Stress Granules
Microphotography by ~lady-alessandra

Stress granules are ribonucleoprotein structures that form in cell cytoplasm under stress conditions.

Their function is still not completely clear, but it is known that stress response due to sublethal harsh conditions prevents cell death caused by otherwise lethal stimuli applied later. Whether the formation of granules is essential for this protective effect is not known.

Here we treated U2OS [osteosarcoma] cells with arsenite and stopped the noxious stimulus at different times.

  • Then we immunostained with antibodies against eIF2alpha, which is known to accumulate in stress granules (green),
  • red fluorescent phalloidin (which binds to actin filaments, allowing to see cell shape)
  • and DAPI (a blue stain which binds DNA).

You can see how eIF2alpha is widespread in the cytoplasm under basal conditions, being recruited to stress granules when the cell is under harsh conditions.

Bipolar Cells of the Mouse Retina

In the retina, bipolar cells are situated between photoreceptors and ganglion cells. They act, directly or indirectly (via amacrine cells), to transmit signals from the photoreceptors to the ganglion cells. Each bipolar cell can synapse with either rods or cones, but not both (hence the name “bipolar”). There are ten distinct types of cone bipolar cells in the mammalian retina, and only one type of rod bipolar cell (stained red in the image above).

Bipolar cells can be further classified as “ON” or “OFF” based on how they react to changes in the release of glutamate by photoreceptors. When light hits a photoreceptor cell, the photoreceptor hyperpolarizes and releases less glutamate. ON bipolar cells (stained blue in the image above) will respond to this change by depolarizing and OFF bipolar cells will respond by hyperpolarizing.

Image by Luca Della Santina, courtesy of Rachel Wong, University of Washington.

Drosophila melanogaster (stage 16 embryo)
Marine Biological Laboratory, Woods Hole, via ZEISS Microscopy on Flickr.

Ventral view of stage 16 Drosophila melanogaster embryo

Immunostained for Tropomyosin (green; muscle), Pax 3/7 (blue; segmentally repeated nuclei in CNS and ectoderm), and anti-HRP (red; cell bodies and axons of the nervous system). All nuclei shown in gray (DAPI). Imaged with ZEISS LSM 700.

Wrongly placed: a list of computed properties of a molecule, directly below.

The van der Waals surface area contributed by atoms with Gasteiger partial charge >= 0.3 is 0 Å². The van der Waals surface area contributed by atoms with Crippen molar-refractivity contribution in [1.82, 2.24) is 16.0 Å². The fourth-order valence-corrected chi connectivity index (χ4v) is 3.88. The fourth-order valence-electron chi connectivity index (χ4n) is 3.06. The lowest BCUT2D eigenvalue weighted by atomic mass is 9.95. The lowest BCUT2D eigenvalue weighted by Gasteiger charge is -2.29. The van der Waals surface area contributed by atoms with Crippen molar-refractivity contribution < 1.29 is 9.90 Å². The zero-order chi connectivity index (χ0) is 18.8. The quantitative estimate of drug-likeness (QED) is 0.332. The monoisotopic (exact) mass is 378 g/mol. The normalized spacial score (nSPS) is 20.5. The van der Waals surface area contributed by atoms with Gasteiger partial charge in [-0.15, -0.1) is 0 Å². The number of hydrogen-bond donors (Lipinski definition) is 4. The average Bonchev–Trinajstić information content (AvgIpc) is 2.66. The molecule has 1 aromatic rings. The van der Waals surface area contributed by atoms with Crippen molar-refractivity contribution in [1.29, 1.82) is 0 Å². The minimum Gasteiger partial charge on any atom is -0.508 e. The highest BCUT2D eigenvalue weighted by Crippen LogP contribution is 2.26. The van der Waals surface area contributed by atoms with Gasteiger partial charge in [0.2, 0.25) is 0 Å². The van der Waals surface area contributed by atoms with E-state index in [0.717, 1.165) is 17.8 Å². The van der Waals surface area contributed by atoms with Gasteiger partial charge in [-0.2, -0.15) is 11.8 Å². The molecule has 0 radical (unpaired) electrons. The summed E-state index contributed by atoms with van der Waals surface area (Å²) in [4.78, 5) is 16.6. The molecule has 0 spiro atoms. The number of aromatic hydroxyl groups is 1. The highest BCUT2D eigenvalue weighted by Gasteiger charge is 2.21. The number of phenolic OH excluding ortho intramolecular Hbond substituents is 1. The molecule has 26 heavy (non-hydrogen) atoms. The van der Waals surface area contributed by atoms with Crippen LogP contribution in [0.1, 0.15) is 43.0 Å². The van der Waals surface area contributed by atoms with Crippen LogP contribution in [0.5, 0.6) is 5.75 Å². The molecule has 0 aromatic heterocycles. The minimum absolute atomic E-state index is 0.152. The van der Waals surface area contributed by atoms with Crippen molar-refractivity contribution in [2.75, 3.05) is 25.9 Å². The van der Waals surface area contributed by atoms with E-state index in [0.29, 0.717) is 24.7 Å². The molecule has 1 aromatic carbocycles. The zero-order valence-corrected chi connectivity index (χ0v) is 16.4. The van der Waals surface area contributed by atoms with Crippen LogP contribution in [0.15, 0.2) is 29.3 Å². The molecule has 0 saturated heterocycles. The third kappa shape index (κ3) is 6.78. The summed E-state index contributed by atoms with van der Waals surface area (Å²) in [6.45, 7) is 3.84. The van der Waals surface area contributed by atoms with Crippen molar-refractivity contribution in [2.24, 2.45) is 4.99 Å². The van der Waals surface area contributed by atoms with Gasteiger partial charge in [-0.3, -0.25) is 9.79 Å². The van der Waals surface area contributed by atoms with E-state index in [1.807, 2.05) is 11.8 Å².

Cross section of the retina from a 5-day-old zebrafish expressing fluorescent protein and immunostained for major retinal cell types. Can you identify the retinal cell types?

Image by Philip Williams, courtesy of Rachel Wong, University of Washington.

Cnidaria, MultiView Light Sheet Microscopy (3 of 4) by ZEISS Microscopy on Flickr.

Immunostaining of planktonic Cnidaria. Acetylated tubulin (green), myosin (red), nuclei (blue). Image taken with ZEISS Lightsheet Z.1 during the EMBO course on Marine Animal Models in Evolution & Development, Sweden 2013. Sample courtesy of Helena Parra, Institut de Biologia Evolutiva (CSIC-Universitat Pompeu Fabra), Barcelona.

Pharmaceutical Research Silencing the DoubleStranded #RNA Binding Protein DGCR8 Inhibits Ovarian Cancer Cell Proliferation Migration and Invasion

Type Original PaperPurposeTo evaluate the role of DiGeorge Critical Region 8 DGCR8 a key component of #miRNA biogenesis pathway in ovarian #cancer.MethodsThe expression of DGCR8 in ovarian #cancer was detected by immunostaining and DGCR8 knockdown in ovarian … #bioportfolio

The role of SOX11 immunostaining in confirming the diagnosis of mantle cell lymphoma on fine-needle aspiration samples.

The role of SOX11 immunostaining in confirming the diagnosis of mantle cell lymphoma on fine-needle aspiration samples.

Cancer Cytopathol. 2014 Dec;122(12):892-7

Authors: Zhang YH, Liu J, Dawlett M, Guo M, Sun X, Gong Y